The Philadelphia Inquirer is implementing a new design and operations strategy across its multi-platform brand to modernize its processes and provide a better experience for its readers. The new design — including bolder fonts and visual elements — complements The Inquirer's daily journalism by emphasizing rich photography, illustrations and graphics.
"This historic brand update for The Philadelphia Inquirer focuses on heritage and dynamism, with an intentional shift to be more contemporary and modern," says Elizabeth H. Hughes, publisher and CEO of The Inquirer. "These changes will provide readers with a richer and more engaging reading experience, while creating additional opportunities for The Inquirer to be more creative and streamlined."
The Inquirer worked with design expert Luke Hayman of Pentagram, a globally renowned design consultancy. The new design incorporates the addition of vibrant colors and stunning visuals, as well as custom-designed fonts that pay homage to The Inquirer's 193-year history. The recut font, called Philadelphia Inquirer Clarendon, was designed by famed type designer Henrik Kubel from A2-TYPE. The new font is based on a Clarendon slab font that was used by The Inquirer from the 1860s to the 1920s. The Inquirer also updated its official logo so the "d" in Philadelphia is once again tipped to the left — the style for more than 100 years until 2019.
"The design is intended to connect with the heritage of The Philadelphia Inquirer and reflect the city's special character," says Luke Hayman, partner at Pentagram. "There was an intentional effort to honor the history of The Inquirer, while improving the reader experience and design process."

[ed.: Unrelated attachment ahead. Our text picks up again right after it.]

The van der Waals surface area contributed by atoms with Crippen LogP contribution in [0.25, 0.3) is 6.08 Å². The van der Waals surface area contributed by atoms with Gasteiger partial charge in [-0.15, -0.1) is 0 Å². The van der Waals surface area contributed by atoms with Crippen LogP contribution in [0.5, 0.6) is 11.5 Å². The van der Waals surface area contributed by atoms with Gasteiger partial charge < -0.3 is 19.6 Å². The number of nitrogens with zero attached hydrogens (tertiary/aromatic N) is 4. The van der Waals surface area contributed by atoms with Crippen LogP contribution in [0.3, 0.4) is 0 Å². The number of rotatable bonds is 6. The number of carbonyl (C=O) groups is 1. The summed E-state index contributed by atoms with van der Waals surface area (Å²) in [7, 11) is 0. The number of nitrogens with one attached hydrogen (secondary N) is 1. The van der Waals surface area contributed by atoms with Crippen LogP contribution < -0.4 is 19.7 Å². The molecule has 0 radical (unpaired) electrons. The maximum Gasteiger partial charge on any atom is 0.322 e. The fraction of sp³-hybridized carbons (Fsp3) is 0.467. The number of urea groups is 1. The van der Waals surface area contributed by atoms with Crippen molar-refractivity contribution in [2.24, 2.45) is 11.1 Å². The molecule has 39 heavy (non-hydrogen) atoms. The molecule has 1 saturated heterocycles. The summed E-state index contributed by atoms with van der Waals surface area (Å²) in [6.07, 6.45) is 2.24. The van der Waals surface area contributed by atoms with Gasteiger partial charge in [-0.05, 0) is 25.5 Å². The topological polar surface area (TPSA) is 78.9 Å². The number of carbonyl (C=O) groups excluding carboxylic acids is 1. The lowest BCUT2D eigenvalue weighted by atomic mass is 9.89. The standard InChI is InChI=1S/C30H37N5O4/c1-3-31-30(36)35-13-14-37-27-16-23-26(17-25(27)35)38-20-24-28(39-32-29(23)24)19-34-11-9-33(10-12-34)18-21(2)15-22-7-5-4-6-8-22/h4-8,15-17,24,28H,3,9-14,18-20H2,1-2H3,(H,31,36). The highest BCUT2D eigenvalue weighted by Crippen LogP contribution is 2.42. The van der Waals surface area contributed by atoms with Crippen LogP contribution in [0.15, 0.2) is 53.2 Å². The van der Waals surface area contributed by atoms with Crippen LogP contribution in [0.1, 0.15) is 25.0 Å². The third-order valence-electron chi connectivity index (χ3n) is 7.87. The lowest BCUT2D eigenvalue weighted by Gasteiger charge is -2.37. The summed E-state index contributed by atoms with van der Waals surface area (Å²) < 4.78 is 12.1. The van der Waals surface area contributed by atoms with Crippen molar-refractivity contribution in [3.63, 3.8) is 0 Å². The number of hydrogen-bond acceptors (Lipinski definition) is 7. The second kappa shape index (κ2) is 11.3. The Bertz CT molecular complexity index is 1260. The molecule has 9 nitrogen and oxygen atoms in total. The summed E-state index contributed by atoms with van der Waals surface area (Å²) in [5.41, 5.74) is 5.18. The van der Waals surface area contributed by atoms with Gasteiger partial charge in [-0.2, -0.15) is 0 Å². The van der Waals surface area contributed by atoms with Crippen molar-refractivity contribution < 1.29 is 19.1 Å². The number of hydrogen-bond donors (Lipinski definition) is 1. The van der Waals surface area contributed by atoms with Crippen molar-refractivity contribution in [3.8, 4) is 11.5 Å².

Many of the new design elements have also been integrated in The Inquirer's digital products, providing a more engaging experience on Inquirer.com, in the newsletters and on the mobile app (available for Apple and Android devices). The newspaper will highlight additional content that can be found online, contributing to a multi-platform reading experience. This includes a new section on page A2 pointing readers to Inquirer.com with content previews and a daily QR code.
The Inquirer's processes are also being modernized through new tools that allow workflow to be streamlined, creating additional opportunities for visual storytelling and improving collaboration across editors, designers and print coordinators. One of these enhancements include moving away from a self-hosted layout tool to a cloud-based one, which will reduce the need for server and database maintenance, upgrading scheduling and processing, and other time-consuming administrative tasks. The tools also provide subtle automation throughout, simplifying the layout process.
About The Philadelphia Inquirer, PBC:
Since 1829, The Philadelphia Inquirer has been "asking on behalf of the people" by providing essential journalism for the diverse communities of the Philadelphia region. The Inquirer, a for-profit public benefit corporation owned by the non-profit Lenfest Institute, produces Pulitzer Prize-winning journalism that changes lives and leads to lasting reforms. Its multiple brand platforms — including newspapers, Inquirer.com, e-Editions, apps, newsletters and live events — reach a growing audience of more than 13.3 million people a month. "In a free state, there should always be an inquirer asking on behalf of the people ." — John Norvell, Inquirer co-founder
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